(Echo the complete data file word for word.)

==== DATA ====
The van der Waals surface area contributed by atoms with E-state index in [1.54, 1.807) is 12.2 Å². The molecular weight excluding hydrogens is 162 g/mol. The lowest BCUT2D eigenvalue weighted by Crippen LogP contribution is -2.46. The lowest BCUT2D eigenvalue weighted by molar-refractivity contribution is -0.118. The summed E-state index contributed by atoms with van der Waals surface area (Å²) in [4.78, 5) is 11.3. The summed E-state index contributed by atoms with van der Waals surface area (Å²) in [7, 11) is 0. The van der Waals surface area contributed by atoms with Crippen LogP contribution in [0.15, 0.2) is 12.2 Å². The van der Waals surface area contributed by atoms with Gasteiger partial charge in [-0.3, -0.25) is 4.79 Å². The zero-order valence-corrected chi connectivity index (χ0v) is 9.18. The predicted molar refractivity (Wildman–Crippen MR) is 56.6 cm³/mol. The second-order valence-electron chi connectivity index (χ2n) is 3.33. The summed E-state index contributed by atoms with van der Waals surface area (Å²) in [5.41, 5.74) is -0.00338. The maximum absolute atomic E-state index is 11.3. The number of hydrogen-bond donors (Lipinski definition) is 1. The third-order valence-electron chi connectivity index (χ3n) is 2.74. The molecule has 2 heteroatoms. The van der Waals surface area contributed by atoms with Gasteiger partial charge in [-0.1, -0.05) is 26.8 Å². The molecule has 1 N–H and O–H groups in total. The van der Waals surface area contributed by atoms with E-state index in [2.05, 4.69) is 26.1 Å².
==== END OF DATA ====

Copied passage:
The van der Waals surface area contributed by atoms with E-state index in [1.54, 1.807) is 12.2 Å². The molecular weight excluding hydrogens is 162 g/mol. The lowest BCUT2D eigenvalue weighted by Crippen LogP contribution is -2.46. The lowest BCUT2D eigenvalue weighted by molar-refractivity contribution is -0.118. The summed E-state index contributed by atoms with van der Waals surface area (Å²) in [4.78, 5) is 11.3. The summed E-state index contributed by atoms with van der Waals surface area (Å²) in [7, 11) is 0. The van der Waals surface area contributed by atoms with Crippen LogP contribution in [0.15, 0.2) is 12.2 Å². The van der Waals surface area contributed by atoms with Gasteiger partial charge in [-0.3, -0.25) is 4.79 Å². The zero-order valence-corrected chi connectivity index (χ0v) is 9.18. The predicted molar refractivity (Wildman–Crippen MR) is 56.6 cm³/mol. The second-order valence-electron chi connectivity index (χ2n) is 3.33. The summed E-state index contributed by atoms with van der Waals surface area (Å²) in [5.41, 5.74) is -0.00338. The maximum absolute atomic E-state index is 11.3. The number of hydrogen-bond donors (Lipinski definition) is 1. The third-order valence-electron chi connectivity index (χ3n) is 2.74. The molecule has 2 heteroatoms. The van der Waals surface area contributed by atoms with Gasteiger partial charge in [-0.1, -0.05) is 26.8 Å². The molecule has 1 N–H and O–H groups in total. The van der Waals surface area contributed by atoms with E-state index in [2.05, 4.69) is 26.1 Å².